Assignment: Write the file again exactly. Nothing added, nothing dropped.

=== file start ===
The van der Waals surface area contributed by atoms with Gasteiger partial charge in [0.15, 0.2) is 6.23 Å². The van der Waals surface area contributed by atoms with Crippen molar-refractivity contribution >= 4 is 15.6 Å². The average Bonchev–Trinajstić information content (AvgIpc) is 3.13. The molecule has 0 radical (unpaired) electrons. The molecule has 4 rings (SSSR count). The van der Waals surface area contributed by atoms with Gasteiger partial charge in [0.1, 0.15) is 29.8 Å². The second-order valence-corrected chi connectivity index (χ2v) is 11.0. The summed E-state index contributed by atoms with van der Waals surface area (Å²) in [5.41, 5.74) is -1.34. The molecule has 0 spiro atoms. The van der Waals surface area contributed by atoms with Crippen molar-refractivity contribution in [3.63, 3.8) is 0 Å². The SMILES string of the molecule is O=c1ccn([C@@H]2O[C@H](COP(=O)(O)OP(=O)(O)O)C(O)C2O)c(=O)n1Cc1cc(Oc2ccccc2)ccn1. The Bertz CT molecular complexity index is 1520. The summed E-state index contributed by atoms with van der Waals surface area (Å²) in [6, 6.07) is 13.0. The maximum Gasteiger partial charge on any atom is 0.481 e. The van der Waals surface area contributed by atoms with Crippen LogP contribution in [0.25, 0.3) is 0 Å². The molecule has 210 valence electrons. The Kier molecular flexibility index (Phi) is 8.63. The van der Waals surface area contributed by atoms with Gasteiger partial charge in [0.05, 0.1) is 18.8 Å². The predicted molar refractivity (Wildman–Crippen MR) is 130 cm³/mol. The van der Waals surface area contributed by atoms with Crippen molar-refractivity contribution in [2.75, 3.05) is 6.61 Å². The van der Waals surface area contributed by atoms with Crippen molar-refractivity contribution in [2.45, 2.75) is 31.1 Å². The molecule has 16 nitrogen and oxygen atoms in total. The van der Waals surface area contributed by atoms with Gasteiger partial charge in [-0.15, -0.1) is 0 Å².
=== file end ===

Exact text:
The van der Waals surface area contributed by atoms with Gasteiger partial charge in [0.15, 0.2) is 6.23 Å². The van der Waals surface area contributed by atoms with Crippen molar-refractivity contribution >= 4 is 15.6 Å². The average Bonchev–Trinajstić information content (AvgIpc) is 3.13. The molecule has 0 radical (unpaired) electrons. The molecule has 4 rings (SSSR count). The van der Waals surface area contributed by atoms with Gasteiger partial charge in [0.1, 0.15) is 29.8 Å². The second-order valence-corrected chi connectivity index (χ2v) is 11.0. The summed E-state index contributed by atoms with van der Waals surface area (Å²) in [5.41, 5.74) is -1.34. The molecule has 0 spiro atoms. The van der Waals surface area contributed by atoms with Crippen molar-refractivity contribution in [3.63, 3.8) is 0 Å². The SMILES string of the molecule is O=c1ccn([C@@H]2O[C@H](COP(=O)(O)OP(=O)(O)O)C(O)C2O)c(=O)n1Cc1cc(Oc2ccccc2)ccn1. The Bertz CT molecular complexity index is 1520. The summed E-state index contributed by atoms with van der Waals surface area (Å²) in [6, 6.07) is 13.0. The maximum Gasteiger partial charge on any atom is 0.481 e. The van der Waals surface area contributed by atoms with Crippen LogP contribution in [0.25, 0.3) is 0 Å². The molecule has 210 valence electrons. The Kier molecular flexibility index (Phi) is 8.63. The van der Waals surface area contributed by atoms with Gasteiger partial charge in [0.05, 0.1) is 18.8 Å². The predicted molar refractivity (Wildman–Crippen MR) is 130 cm³/mol. The van der Waals surface area contributed by atoms with Crippen molar-refractivity contribution in [2.75, 3.05) is 6.61 Å². The van der Waals surface area contributed by atoms with Crippen molar-refractivity contribution in [2.45, 2.75) is 31.1 Å². The molecule has 16 nitrogen and oxygen atoms in total. The van der Waals surface area contributed by atoms with Gasteiger partial charge in [-0.15, -0.1) is 0 Å².